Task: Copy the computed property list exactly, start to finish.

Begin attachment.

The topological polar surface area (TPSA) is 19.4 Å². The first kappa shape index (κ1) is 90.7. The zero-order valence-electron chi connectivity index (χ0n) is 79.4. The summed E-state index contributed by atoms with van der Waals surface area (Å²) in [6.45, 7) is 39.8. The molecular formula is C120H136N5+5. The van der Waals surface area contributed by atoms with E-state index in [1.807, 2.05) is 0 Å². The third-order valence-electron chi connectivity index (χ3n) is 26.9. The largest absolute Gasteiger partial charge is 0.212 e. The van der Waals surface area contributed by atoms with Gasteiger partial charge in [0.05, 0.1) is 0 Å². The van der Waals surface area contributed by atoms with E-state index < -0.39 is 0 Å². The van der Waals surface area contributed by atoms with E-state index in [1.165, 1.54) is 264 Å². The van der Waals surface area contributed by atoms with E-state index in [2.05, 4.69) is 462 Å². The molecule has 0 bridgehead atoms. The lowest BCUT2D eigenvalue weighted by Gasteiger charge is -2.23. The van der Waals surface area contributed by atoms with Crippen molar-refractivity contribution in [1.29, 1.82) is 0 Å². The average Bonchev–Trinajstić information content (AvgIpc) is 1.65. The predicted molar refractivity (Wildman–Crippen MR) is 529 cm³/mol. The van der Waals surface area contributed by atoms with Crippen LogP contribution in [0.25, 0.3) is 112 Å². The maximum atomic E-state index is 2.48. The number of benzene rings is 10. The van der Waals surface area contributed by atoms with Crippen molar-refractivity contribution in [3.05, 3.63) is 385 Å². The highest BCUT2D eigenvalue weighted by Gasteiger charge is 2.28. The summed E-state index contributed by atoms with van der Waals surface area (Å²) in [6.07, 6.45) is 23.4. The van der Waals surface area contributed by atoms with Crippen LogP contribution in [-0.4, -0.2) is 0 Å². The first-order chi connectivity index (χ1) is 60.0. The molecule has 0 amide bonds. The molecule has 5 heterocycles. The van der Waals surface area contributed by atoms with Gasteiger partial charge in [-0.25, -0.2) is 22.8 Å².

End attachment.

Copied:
The topological polar surface area (TPSA) is 19.4 Å². The first kappa shape index (κ1) is 90.7. The zero-order valence-electron chi connectivity index (χ0n) is 79.4. The summed E-state index contributed by atoms with van der Waals surface area (Å²) in [6.45, 7) is 39.8. The molecular formula is C120H136N5+5. The van der Waals surface area contributed by atoms with E-state index in [1.807, 2.05) is 0 Å². The third-order valence-electron chi connectivity index (χ3n) is 26.9. The largest absolute Gasteiger partial charge is 0.212 e. The van der Waals surface area contributed by atoms with Gasteiger partial charge in [0.05, 0.1) is 0 Å². The van der Waals surface area contributed by atoms with E-state index < -0.39 is 0 Å². The van der Waals surface area contributed by atoms with E-state index in [1.165, 1.54) is 264 Å². The van der Waals surface area contributed by atoms with E-state index in [2.05, 4.69) is 462 Å². The molecule has 0 bridgehead atoms. The lowest BCUT2D eigenvalue weighted by Gasteiger charge is -2.23. The van der Waals surface area contributed by atoms with Crippen molar-refractivity contribution in [1.29, 1.82) is 0 Å². The average Bonchev–Trinajstić information content (AvgIpc) is 1.65. The predicted molar refractivity (Wildman–Crippen MR) is 529 cm³/mol. The van der Waals surface area contributed by atoms with Crippen LogP contribution in [0.25, 0.3) is 112 Å². The maximum atomic E-state index is 2.48. The number of benzene rings is 10. The van der Waals surface area contributed by atoms with Crippen molar-refractivity contribution in [3.05, 3.63) is 385 Å². The highest BCUT2D eigenvalue weighted by Gasteiger charge is 2.28. The summed E-state index contributed by atoms with van der Waals surface area (Å²) in [6.07, 6.45) is 23.4. The van der Waals surface area contributed by atoms with Crippen LogP contribution in [-0.4, -0.2) is 0 Å². The first-order chi connectivity index (χ1) is 60.0. The molecule has 0 amide bonds. The molecule has 5 heterocycles. The van der Waals surface area contributed by atoms with Gasteiger partial charge in [-0.25, -0.2) is 22.8 Å².